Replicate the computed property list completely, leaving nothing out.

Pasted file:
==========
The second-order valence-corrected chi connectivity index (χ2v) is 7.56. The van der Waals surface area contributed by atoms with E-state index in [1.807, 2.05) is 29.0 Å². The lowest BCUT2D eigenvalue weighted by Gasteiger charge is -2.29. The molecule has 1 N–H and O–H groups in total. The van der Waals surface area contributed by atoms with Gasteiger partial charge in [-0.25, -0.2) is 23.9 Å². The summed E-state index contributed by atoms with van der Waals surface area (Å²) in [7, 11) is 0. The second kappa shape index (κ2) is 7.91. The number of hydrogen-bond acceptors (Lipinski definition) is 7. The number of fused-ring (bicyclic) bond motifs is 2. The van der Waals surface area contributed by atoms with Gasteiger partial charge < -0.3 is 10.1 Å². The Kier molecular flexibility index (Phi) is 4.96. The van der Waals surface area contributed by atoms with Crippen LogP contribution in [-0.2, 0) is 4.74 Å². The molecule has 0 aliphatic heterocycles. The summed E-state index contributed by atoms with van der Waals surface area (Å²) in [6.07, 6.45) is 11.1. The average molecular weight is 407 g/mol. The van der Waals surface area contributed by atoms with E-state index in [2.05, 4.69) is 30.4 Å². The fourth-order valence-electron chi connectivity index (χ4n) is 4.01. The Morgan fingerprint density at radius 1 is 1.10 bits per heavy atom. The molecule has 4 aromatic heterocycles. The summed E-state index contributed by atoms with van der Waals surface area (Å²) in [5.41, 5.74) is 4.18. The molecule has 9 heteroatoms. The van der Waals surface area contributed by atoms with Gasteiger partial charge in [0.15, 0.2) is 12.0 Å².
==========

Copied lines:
The second-order valence-corrected chi connectivity index (χ2v) is 7.56. The van der Waals surface area contributed by atoms with E-state index in [1.807, 2.05) is 29.0 Å². The lowest BCUT2D eigenvalue weighted by Gasteiger charge is -2.29. The molecule has 1 N–H and O–H groups in total. The van der Waals surface area contributed by atoms with Gasteiger partial charge in [-0.25, -0.2) is 23.9 Å². The summed E-state index contributed by atoms with van der Waals surface area (Å²) in [7, 11) is 0. The second kappa shape index (κ2) is 7.91. The number of hydrogen-bond acceptors (Lipinski definition) is 7. The number of fused-ring (bicyclic) bond motifs is 2. The van der Waals surface area contributed by atoms with Gasteiger partial charge < -0.3 is 10.1 Å². The Kier molecular flexibility index (Phi) is 4.96. The van der Waals surface area contributed by atoms with Crippen LogP contribution in [-0.2, 0) is 4.74 Å². The molecule has 0 aliphatic heterocycles. The summed E-state index contributed by atoms with van der Waals surface area (Å²) in [6.07, 6.45) is 11.1. The average molecular weight is 407 g/mol. The van der Waals surface area contributed by atoms with E-state index in [2.05, 4.69) is 30.4 Å². The fourth-order valence-electron chi connectivity index (χ4n) is 4.01. The Morgan fingerprint density at radius 1 is 1.10 bits per heavy atom. The molecule has 4 aromatic heterocycles. The summed E-state index contributed by atoms with van der Waals surface area (Å²) in [5.41, 5.74) is 4.18. The molecule has 9 heteroatoms. The van der Waals surface area contributed by atoms with Gasteiger partial charge in [0.15, 0.2) is 12.0 Å².